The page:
A group of scientists from New Zealand University of Otago conducted a large-scale study of the famous Scottish Loch Ness in order to uncover the truth about the existence of a monster in it or dispel the myth of Nessie.
The team, led by Professor Neil Gemmell, used the most modern equipment and the latest technology to identify animals on the traces of DNA, which they leave in the water in the form of tiny remnants of fur, feces, scales, skin, urine, and so on.
After collecting numerous samples, all this “wealth” was subjected to the most careful processing and analysis. This is what Professor Neil Gemmell says about this:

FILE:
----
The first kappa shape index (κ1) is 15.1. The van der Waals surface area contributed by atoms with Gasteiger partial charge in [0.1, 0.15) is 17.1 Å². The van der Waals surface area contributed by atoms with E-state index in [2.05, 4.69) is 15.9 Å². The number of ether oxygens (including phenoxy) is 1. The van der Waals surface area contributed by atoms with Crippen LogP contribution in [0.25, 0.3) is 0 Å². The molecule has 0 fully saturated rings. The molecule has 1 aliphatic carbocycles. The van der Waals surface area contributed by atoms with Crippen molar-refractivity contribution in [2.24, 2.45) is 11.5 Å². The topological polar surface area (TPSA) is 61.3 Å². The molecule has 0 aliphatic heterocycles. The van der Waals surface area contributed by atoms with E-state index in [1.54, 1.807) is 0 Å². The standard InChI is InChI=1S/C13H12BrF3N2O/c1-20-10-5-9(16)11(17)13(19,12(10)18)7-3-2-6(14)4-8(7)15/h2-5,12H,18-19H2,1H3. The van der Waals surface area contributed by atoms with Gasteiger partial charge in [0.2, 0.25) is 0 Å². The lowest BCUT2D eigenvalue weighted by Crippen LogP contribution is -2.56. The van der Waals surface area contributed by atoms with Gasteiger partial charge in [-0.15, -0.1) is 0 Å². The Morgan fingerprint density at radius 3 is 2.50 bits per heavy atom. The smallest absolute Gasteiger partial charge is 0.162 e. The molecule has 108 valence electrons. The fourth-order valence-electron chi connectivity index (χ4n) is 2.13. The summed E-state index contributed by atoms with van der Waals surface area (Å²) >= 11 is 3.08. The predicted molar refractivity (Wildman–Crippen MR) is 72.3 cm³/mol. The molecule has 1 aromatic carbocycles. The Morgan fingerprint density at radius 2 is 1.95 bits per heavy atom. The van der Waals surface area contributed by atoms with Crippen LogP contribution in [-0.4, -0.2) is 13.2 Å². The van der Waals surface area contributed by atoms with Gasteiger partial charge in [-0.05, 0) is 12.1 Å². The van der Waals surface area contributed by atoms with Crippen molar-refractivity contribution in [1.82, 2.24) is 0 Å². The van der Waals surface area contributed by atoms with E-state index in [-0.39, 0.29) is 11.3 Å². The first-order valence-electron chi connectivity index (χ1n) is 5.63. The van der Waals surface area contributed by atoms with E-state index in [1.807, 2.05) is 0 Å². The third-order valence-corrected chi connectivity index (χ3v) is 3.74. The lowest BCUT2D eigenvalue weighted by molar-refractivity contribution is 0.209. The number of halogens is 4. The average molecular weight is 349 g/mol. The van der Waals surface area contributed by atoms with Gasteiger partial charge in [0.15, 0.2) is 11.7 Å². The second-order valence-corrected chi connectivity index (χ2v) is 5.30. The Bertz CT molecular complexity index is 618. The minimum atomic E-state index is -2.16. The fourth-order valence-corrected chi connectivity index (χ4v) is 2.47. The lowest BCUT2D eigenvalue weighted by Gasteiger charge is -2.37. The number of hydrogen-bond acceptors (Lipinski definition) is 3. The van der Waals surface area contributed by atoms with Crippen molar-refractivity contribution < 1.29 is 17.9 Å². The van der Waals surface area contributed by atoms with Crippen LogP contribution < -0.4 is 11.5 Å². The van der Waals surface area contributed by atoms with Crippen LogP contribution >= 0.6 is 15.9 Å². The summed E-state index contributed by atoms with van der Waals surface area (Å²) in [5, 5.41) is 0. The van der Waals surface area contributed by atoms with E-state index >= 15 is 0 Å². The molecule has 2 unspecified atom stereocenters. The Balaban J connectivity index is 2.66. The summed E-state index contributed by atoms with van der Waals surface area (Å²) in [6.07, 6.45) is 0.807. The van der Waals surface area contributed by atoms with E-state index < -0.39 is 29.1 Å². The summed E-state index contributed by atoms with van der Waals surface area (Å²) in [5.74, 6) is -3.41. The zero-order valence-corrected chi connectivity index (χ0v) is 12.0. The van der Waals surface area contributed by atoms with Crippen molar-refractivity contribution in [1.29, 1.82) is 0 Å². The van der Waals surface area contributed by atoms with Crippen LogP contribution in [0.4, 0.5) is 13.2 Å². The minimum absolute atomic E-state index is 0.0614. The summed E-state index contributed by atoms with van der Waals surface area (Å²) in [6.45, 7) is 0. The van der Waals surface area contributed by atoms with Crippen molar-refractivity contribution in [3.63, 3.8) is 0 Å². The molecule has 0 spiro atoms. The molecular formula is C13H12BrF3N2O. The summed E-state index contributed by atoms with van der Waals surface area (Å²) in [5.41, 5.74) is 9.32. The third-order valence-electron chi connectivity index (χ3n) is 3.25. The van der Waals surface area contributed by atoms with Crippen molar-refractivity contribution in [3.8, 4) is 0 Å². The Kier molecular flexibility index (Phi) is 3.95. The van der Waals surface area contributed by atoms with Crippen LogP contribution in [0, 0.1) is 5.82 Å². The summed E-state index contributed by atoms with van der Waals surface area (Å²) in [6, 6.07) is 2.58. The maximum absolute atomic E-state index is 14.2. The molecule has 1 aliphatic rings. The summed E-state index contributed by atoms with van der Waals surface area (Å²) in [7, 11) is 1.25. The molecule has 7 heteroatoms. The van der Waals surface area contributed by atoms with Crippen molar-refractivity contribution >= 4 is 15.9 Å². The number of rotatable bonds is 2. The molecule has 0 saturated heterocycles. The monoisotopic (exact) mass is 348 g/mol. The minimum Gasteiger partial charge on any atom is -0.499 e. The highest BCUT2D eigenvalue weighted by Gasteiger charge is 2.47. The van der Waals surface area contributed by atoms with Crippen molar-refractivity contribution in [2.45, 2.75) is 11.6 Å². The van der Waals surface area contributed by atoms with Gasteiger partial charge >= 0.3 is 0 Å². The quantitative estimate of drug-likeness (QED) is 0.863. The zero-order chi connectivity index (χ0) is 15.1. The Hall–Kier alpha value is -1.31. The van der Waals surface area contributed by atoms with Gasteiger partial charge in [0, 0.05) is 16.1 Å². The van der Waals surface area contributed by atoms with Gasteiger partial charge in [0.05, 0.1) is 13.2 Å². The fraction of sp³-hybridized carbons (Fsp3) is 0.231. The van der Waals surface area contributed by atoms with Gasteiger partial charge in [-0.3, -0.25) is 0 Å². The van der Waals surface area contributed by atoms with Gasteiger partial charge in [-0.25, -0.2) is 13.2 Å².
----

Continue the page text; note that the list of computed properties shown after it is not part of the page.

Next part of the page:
“The work was colossal, especially since it turned out that cataloging a wide range of bacteria and microorganisms took much more time than initially thought. Even now it is still too early to talk about the final conclusions, but I can already state that the myth about Nessie is likely to continue.”
Part of the research also involved investigating the validity of different monster hypotheses such as whether the creature might be a prehistoric reptile, a sturgeon, or a giant catfish.
“Is there anything deeply mysterious?” said Gemmell. “Hmm. It depends what you believe. Is there anything startling? There are a few things that are a bit surprising.”
“We’ve tested each one of the main monster hypotheses and three of them we can probably say aren’t right and one of them might be.”